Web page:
How the four-day week works
There are different interpretations of the four-day week and how it can be applied, but these three approaches are considered to be the most popular.
This article is part two in our series on the four-day week. In the series, you'll learn what the four-day week is, the main motivations for implementing it and how to measure and track its success. You can see other articles in the series at the bottom of this page.
(1) Working longer hours across four days
Sometimes called the compressed model, this is the interpretation of the four-day week that is currently making headlines in Belgium after its government announced in February that any employee could ask to work their allotted 38 hours across just four days.
One potentially appealing aspect of this option to employers is that they are not giving their employees anything "for free". In our February 2022 poll of 1,000 UK SMEs, this model proved to be the most popular choice (39 per cent) when respondents were asked what kind of four-day week they would consider implementing or had already implemented.
There are variations on this theme, such as the 5-4-9 work schedule, in which employees work nine hours per day for five days, followed by nine hours for four days in week two.
(2) Working shorter hours across five days
A second way for employees to work the equivalent of four days is to work five shorter days – a move that frees them up for things like school runs, medical appointments and so on. The downside of this model is that it still requires a daily commitment from people and doesn't reduce their weekly commuting time. Salaries can either be maintained or cut to reflect the new hours, depending on company policy.
(3) Working four regular days instead of five
Though one way of doing this would be to cut wages by 20 per cent to reflect the reduction in hours, relatively few businesses seem to be pursuing this route. What is gathering momentum instead is sometimes called the 100-80-100 approach, which is based around the idea of staff doing 100 per cent of the work in 80 per cent of the time at 100 per cent of their pay.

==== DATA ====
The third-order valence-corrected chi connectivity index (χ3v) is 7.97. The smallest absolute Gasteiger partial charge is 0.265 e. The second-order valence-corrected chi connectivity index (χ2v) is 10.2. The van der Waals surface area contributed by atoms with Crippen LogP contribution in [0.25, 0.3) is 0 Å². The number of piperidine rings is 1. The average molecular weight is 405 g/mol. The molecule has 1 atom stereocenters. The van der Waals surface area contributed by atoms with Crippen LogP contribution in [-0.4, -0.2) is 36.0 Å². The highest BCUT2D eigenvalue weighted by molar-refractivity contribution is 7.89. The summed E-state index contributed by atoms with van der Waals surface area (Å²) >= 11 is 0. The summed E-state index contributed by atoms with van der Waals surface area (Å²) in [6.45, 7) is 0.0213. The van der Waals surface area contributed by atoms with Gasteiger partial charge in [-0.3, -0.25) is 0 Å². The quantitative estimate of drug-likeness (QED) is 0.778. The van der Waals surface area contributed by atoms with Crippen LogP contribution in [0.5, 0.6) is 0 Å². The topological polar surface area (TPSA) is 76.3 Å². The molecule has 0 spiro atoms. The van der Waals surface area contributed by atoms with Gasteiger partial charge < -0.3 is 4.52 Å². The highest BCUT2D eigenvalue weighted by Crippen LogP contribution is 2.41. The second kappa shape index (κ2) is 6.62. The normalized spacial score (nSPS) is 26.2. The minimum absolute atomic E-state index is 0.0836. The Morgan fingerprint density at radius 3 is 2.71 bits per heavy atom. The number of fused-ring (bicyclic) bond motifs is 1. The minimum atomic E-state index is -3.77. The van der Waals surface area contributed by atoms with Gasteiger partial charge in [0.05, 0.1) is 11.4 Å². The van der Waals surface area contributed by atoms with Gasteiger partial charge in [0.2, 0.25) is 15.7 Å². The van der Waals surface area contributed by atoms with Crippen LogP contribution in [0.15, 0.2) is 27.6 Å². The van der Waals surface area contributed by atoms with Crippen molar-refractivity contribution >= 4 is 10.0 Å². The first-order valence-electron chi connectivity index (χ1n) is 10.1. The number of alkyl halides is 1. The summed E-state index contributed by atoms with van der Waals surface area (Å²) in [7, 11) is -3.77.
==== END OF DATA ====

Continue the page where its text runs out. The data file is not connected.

This version is attracting the most media attention – not least because well-known companies such as Microsoft, Unilever and Wanderlust have all either trialled or implemented it. Interestingly, this model was the third most popular option (30 per cent) in the Be the Business poll, just behind a simple reduction in hours for less pay.
This guide will mainly focus on option three, because this is where there is most pilot study-based analysis being carried out. It’s also of particular interest to Be the Business because it promotes the idea of greater productivity – getting more done in fewer hours – alongside improved staff wellbeing and happiness.
A more productive work week
One of the businesses signed up to take part in a UK pilot is MBL Seminars, whose chairman Morgan Rigby said that the chance to be part of something new and exciting is a significant attraction.
"If we do make a success of it, it would be something that the team can feel proud of – that they are part of something even wider than our own business," he added.
Data from earlier trials suggests a more productive four-day working week is within our grasp. Between 2015 and 2019, the country of Iceland ran two large-scale trials of a reduced working week (35-36 hours) with no reduction in pay. These were considered to be an "overwhelming success", with productivity remaining the same or improving in most cases.
In 2018, a New Zealand company named Perpetual Guardian trialled a four-day work week and reported a 20 per cent increase in productivity and happier staff. The country's prime minister Jacinda Ardern went on to encourage other businesses to try it.
Throughout our exploration of the four-day week we will hear from several UK small and medium-sized businesses that have already implemented a four-day week, or are about to start one, to discover what is driving the change and how this all fits into the new, post-coronavirus business landscape.
Learn more about the four-day week
You can revisit the previous article in our series below:
Read the next article in our four-day week series here: